As before, the radiating antenna portion of the transmitter cable may be formed either by omitting the last approximately one inch of outer conductor from the distal tip portion of the transmitter cable to form a whip antenna, or omitting a band of conductor material circumferentially about the transmitter cable at a discrete location proximal of the distal tip 100, to form a gap antenna. A stainless steel hypotube 106 is then placed outside the outer conductor in a manner similar to that described with respect to FIG. 2. The hypotube may be soldered at both ends to the outer conductor, or, alternatively, the hypotube may form the outer conductor for the proximal four-fifths of the length of the transmitter cable. The present embodiment using a film of conductor material formed over the outer surface of the dielectric material provides a flexible transmitter cable while still providing sufficient pushability by the thickness of the center conductor 96.
In operation, for example to treat a previously treated but collapsed stenosis, the catheter is oriented in the lumen of a cardiac artery so that the tip of the transmitter cable for radiating energy is located adjacent to stenotic plaque in the cardiac artery. The distal end of the transmitter cable is preferably located so that the transition between the end of the outer conductor and the beginning of the uncovered dielectric is centered on the lesion to be treated. The inflation balloon is preferably also centered at the center of the lesion and pressurized to apply lumen-expanding force against the plaque while the transmitting antenna radiates electromagnetic energy. A microwave signal, for example at 2450 MHz (2.45 gigaHertz) is applied to the transmitter cable at a level, and for a duration, such as for 30 seconds, sufficient to achieve treatment. The plaque is thereby heated and softened so that the plaque and the stenotic lesion can be treated as desired. Preferably, the balloon is inflated with a solution of 50 percent saline and a non-ionic contrast medium and the energy applied for less than one minute, to avoid excessive heating and to avoid heating of any of the catheter combination components. The temperature at the thermocouple is preferably no greater than 80 degrees Celsius. With this design, energy transmission is maximized with a minimum of energy loss through the cable and surrounding material. If any cooling is desired, solution can be infused into the primary lumen of the catheter, out the side ports and to the outside of the catheter proximal to the inflation balloon. A suitable flow rate may be 30 milliliters per minute at 150 psi. It should be understood that electromagnetic radiation of other frequencies can also be used with the present invention.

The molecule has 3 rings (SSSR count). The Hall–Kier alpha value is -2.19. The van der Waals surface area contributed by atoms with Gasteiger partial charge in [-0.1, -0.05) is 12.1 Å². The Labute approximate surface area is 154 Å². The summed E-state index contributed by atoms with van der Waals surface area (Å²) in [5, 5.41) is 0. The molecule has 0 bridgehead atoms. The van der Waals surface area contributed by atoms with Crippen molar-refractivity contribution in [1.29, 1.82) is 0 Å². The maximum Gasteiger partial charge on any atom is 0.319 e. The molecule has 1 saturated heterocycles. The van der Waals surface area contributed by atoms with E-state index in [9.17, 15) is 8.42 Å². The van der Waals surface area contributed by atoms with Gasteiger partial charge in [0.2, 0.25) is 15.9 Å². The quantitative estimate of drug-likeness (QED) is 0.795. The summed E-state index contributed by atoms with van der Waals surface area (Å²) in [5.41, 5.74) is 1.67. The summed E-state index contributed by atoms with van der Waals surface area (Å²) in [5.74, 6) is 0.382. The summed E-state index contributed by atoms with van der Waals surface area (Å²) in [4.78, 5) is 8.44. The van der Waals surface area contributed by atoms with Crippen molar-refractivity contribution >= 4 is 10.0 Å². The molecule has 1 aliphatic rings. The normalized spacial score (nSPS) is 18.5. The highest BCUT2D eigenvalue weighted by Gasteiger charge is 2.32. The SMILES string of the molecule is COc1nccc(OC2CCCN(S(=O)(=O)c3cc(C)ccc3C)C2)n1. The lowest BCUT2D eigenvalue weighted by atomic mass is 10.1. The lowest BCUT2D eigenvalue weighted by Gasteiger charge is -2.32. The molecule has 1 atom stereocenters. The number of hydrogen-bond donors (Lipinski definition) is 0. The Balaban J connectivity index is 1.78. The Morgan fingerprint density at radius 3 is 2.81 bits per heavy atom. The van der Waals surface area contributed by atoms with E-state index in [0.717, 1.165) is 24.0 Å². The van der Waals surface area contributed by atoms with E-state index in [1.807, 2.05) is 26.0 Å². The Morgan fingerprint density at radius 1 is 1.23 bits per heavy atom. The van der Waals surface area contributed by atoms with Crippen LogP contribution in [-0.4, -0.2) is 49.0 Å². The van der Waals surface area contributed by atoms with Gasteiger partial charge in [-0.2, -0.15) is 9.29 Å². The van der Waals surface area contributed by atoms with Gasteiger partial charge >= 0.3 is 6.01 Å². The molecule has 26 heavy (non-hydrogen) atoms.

Similar beneficial results are obtainable for other applications for the transmitter and catheter combination, or in suitable circumstances, with the transmitter in combination with other instruments. For example, in cases of cardiac arrhythmia, localized application of thermal energy to nodal areas can often promote redevelopment of proper node structure. Additionally, in treatment of vascular conditions such as coronary artery disease, vascular dissection, stabilizing stenotic lesions, ablation of atherosclerotic plaque, and in treatment of conditions in other body cavities such as uterine and vaginal conditions, controlled application of energy may be used to treat abnormal conditions. Some device implantation procedures could benefit also from application of controlled amounts of energy. A vascular stent may be positioned by inserting the stent into the subject vessel using a catheter to properly locate the stent.